Geologic hydrogen, also referred to as “Green Gold”, is being viewed as a valuable and environmentally friendly resource. This reflects the increasing emphasis on transitioning away from fossil fuels and toward cleaner energy alternatives.
In general, geologic hydrogen production stands out as a unique and sustainable approach to generating hydrogen. Unlike traditional methods, this process requires no external water inputs, eliminating the need for water to support electrolysis. This feature makes it a highly efficient primary energy source.
The knowledge of the existence of naturally occuring hydrogen has been around for centuries but is not well understood. With the recent revelation by Denver-based startup, Koloma, this could be about to change.
Natural hydrogen, also called gold or white hydrogen, has made headlines as a potential new renewable energy source. It differs from other types of hydrogen in that it’s a primary source of energy like fossil fuels but carbon-free.
A Denver-based startup, Koloma, received $91 million in funding from Bill Gates and other investors to drill natural hydrogen in the U.S. Midwest, a venture that can ramp up the clean energy revolution. Koloma believes that it can tap into a regenerating supply of underground hydrogen through a process called serpentinization. The process breaks down iron and magnesium-based minerals under the earth’s surface deep in the seafloor to produce hydrogen-rich fluids and other minerals. This process of natural hydrogen production can deliver around 23 million tonnes of H2 each year.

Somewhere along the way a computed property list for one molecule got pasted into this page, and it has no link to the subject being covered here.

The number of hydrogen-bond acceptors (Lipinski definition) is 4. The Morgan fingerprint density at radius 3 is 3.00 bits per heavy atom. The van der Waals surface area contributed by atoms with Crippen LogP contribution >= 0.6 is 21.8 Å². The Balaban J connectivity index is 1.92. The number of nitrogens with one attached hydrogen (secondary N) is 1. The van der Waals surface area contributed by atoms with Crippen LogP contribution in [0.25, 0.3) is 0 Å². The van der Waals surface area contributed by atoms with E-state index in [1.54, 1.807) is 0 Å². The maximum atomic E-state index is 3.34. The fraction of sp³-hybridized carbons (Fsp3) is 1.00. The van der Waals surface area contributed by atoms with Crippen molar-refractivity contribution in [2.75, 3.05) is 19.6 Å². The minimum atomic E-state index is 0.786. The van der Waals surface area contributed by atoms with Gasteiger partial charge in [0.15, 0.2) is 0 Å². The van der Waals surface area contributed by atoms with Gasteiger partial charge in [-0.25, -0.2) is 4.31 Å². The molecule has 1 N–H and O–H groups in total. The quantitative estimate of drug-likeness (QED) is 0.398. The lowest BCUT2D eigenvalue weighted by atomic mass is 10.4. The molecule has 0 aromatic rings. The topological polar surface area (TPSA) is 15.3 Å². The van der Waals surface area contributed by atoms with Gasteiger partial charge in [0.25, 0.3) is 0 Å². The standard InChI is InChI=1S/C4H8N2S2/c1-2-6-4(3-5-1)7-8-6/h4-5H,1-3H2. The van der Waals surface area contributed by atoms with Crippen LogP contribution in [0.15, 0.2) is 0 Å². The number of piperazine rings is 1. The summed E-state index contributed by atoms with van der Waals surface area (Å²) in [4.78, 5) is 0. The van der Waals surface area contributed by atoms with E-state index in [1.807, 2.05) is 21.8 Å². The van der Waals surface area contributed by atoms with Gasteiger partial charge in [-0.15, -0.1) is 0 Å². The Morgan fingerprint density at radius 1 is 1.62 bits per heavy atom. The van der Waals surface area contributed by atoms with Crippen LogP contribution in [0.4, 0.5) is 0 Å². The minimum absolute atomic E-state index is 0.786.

The potential of geologic hydrogen extends far beyond just energy production. According to some estimates, it could become a trillion-dollar industry by 2050. The implications are profound, both economically and environmentally. By harnessing geologic hydrogen, we could significantly reduce our reliance on fossil fuels, curbing greenhouse gas emissions and mitigating the impacts of climate change.
In summary, the “Green Gold Rush” in geologic hydrogen signifies a growing movement toward more sustainable and environmentally friendly energy solutions. It reflects the recognition of hydrogen’s potential in addressing climate change and fostering economic growth in a sustainable manner.
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